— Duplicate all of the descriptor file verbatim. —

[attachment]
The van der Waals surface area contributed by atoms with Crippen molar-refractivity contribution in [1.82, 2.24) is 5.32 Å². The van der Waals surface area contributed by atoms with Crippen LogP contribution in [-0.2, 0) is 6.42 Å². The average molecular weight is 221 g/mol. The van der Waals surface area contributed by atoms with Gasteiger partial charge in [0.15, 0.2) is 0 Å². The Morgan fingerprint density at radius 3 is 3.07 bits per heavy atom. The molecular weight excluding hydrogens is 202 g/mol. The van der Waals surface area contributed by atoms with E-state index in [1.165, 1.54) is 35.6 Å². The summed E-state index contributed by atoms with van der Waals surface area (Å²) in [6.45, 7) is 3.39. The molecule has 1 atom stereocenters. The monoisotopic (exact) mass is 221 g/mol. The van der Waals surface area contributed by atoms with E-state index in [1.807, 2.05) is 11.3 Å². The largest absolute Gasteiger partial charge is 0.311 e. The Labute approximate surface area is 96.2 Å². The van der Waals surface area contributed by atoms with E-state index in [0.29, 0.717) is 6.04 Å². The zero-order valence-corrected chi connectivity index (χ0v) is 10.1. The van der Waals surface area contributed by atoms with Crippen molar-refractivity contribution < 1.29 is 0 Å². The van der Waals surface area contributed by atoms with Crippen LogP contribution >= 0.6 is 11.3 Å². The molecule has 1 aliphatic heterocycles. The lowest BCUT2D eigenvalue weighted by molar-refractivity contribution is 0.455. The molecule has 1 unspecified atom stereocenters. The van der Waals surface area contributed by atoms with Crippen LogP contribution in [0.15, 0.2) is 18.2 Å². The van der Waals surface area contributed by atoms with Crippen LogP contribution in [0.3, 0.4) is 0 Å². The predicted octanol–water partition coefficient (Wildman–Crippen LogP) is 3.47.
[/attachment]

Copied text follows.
The van der Waals surface area contributed by atoms with Crippen molar-refractivity contribution in [1.82, 2.24) is 5.32 Å². The van der Waals surface area contributed by atoms with Crippen LogP contribution in [-0.2, 0) is 6.42 Å². The average molecular weight is 221 g/mol. The van der Waals surface area contributed by atoms with Gasteiger partial charge in [0.15, 0.2) is 0 Å². The Morgan fingerprint density at radius 3 is 3.07 bits per heavy atom. The molecular weight excluding hydrogens is 202 g/mol. The van der Waals surface area contributed by atoms with E-state index in [1.165, 1.54) is 35.6 Å². The summed E-state index contributed by atoms with van der Waals surface area (Å²) in [6.45, 7) is 3.39. The molecule has 1 atom stereocenters. The monoisotopic (exact) mass is 221 g/mol. The van der Waals surface area contributed by atoms with E-state index in [1.807, 2.05) is 11.3 Å². The largest absolute Gasteiger partial charge is 0.311 e. The Labute approximate surface area is 96.2 Å². The van der Waals surface area contributed by atoms with E-state index in [0.29, 0.717) is 6.04 Å². The zero-order valence-corrected chi connectivity index (χ0v) is 10.1. The van der Waals surface area contributed by atoms with Crippen molar-refractivity contribution < 1.29 is 0 Å². The van der Waals surface area contributed by atoms with Crippen LogP contribution >= 0.6 is 11.3 Å². The molecule has 1 aliphatic heterocycles. The lowest BCUT2D eigenvalue weighted by molar-refractivity contribution is 0.455. The molecule has 1 unspecified atom stereocenters. The van der Waals surface area contributed by atoms with Crippen LogP contribution in [0.15, 0.2) is 18.2 Å². The van der Waals surface area contributed by atoms with Crippen LogP contribution in [0.3, 0.4) is 0 Å². The predicted octanol–water partition coefficient (Wildman–Crippen LogP) is 3.47.